The WLL business yielded significant revenues to the company for a while, but then effectively died, because cellphones entered the market. In fact, by 2006, there were six cellphone operators in Pakistan, and their fierce competition caused cellular prices to plummet, eviscerating the last remaining advantage of using WLL.
WorldCall revenues kept growing, though, peaking in 2009 at Rs8.4 billion. That, however, is when the game began to change, with cellular penetration in Pakistan passing more than 50% of the population, and the state-owned Pakistan Telecommunications Company Ltd (PTCL) launching its own broadband internet services, coupled with cable television capabilities. There was literally no technological or economic advantage left in using virtually any service offered by WorldCall.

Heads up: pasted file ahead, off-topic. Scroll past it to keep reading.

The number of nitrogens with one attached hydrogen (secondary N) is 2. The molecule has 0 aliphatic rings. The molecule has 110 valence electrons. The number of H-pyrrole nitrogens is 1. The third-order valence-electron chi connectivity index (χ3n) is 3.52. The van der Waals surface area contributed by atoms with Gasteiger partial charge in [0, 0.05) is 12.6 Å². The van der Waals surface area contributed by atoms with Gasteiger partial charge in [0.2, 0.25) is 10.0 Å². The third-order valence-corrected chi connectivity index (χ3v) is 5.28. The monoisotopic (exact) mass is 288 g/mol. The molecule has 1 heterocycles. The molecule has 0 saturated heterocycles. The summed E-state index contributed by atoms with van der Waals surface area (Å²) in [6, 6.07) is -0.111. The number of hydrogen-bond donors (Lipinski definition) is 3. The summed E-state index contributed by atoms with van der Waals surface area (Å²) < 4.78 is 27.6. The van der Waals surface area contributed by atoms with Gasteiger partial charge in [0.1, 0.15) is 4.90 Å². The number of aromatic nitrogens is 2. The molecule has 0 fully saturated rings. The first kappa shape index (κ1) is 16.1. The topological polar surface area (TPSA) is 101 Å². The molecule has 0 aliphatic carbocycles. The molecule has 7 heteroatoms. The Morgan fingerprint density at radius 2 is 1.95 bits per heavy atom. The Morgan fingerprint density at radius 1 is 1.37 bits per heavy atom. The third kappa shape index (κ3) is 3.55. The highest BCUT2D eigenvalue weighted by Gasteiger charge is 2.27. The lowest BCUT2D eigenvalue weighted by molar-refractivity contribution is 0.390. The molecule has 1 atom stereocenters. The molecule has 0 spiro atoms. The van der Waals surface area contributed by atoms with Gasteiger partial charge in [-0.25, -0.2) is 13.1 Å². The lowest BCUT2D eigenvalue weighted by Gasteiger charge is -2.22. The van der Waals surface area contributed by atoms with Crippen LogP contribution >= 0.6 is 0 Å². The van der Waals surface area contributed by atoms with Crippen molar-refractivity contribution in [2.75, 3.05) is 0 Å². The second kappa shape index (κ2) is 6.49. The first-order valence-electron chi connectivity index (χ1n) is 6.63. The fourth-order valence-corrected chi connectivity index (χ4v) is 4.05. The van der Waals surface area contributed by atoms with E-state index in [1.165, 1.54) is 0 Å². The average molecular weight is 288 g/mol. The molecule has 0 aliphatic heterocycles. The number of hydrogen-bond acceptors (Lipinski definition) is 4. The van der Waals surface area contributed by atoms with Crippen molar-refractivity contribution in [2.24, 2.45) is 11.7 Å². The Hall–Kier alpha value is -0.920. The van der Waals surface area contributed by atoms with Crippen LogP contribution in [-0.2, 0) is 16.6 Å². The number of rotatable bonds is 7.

That is when the company’s slide downwards began. It was not apparent at the time: after all, revenues between 2009 and 2012 hovered above the Rs7 billion mark. But then it tumbled to Rs3.2 billion in 2013, to Rs1.8 billion in 2016, its lowest point. In those years, management scrambled to figure out what went wrong: but the truth was, neither the management or the majority shareholder had invested enough in the company’s infrastructure.